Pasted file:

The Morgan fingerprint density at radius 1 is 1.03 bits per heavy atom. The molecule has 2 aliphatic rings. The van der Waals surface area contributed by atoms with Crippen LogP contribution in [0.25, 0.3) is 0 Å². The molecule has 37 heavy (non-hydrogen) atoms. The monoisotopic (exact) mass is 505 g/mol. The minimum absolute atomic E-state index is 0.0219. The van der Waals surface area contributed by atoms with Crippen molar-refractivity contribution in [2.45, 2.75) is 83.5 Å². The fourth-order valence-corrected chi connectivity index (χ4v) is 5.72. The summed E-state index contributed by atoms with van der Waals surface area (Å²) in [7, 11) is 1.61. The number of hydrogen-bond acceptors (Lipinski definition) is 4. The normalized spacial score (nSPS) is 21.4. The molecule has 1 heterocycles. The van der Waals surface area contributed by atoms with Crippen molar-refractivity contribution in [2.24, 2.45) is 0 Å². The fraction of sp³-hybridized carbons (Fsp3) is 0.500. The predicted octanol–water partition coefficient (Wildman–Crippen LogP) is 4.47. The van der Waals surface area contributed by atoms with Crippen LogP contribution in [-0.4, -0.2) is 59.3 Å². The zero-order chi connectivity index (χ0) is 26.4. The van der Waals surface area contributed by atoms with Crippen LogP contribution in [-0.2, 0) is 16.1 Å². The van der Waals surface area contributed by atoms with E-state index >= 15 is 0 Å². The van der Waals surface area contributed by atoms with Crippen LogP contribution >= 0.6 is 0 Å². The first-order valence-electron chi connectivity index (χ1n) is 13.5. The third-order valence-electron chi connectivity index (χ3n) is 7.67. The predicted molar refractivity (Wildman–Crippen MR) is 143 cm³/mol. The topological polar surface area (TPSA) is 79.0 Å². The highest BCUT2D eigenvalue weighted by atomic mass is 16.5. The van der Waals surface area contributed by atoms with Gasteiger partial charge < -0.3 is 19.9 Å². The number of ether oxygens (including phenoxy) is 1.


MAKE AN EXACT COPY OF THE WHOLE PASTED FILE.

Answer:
The Morgan fingerprint density at radius 1 is 1.03 bits per heavy atom. The molecule has 2 aliphatic rings. The van der Waals surface area contributed by atoms with Crippen LogP contribution in [0.25, 0.3) is 0 Å². The molecule has 37 heavy (non-hydrogen) atoms. The monoisotopic (exact) mass is 505 g/mol. The minimum absolute atomic E-state index is 0.0219. The van der Waals surface area contributed by atoms with Crippen molar-refractivity contribution in [2.45, 2.75) is 83.5 Å². The fourth-order valence-corrected chi connectivity index (χ4v) is 5.72. The summed E-state index contributed by atoms with van der Waals surface area (Å²) in [7, 11) is 1.61. The number of hydrogen-bond acceptors (Lipinski definition) is 4. The normalized spacial score (nSPS) is 21.4. The molecule has 1 heterocycles. The van der Waals surface area contributed by atoms with Crippen molar-refractivity contribution in [2.24, 2.45) is 0 Å². The fraction of sp³-hybridized carbons (Fsp3) is 0.500. The predicted octanol–water partition coefficient (Wildman–Crippen LogP) is 4.47. The van der Waals surface area contributed by atoms with Crippen LogP contribution in [-0.4, -0.2) is 59.3 Å². The zero-order chi connectivity index (χ0) is 26.4. The van der Waals surface area contributed by atoms with Crippen LogP contribution in [-0.2, 0) is 16.1 Å². The van der Waals surface area contributed by atoms with E-state index >= 15 is 0 Å². The van der Waals surface area contributed by atoms with Crippen LogP contribution >= 0.6 is 0 Å². The first-order valence-electron chi connectivity index (χ1n) is 13.5. The third-order valence-electron chi connectivity index (χ3n) is 7.67. The predicted molar refractivity (Wildman–Crippen MR) is 143 cm³/mol. The topological polar surface area (TPSA) is 79.0 Å². The highest BCUT2D eigenvalue weighted by atomic mass is 16.5. The van der Waals surface area contributed by atoms with Gasteiger partial charge < -0.3 is 19.9 Å². The number of ether oxygens (including phenoxy) is 1.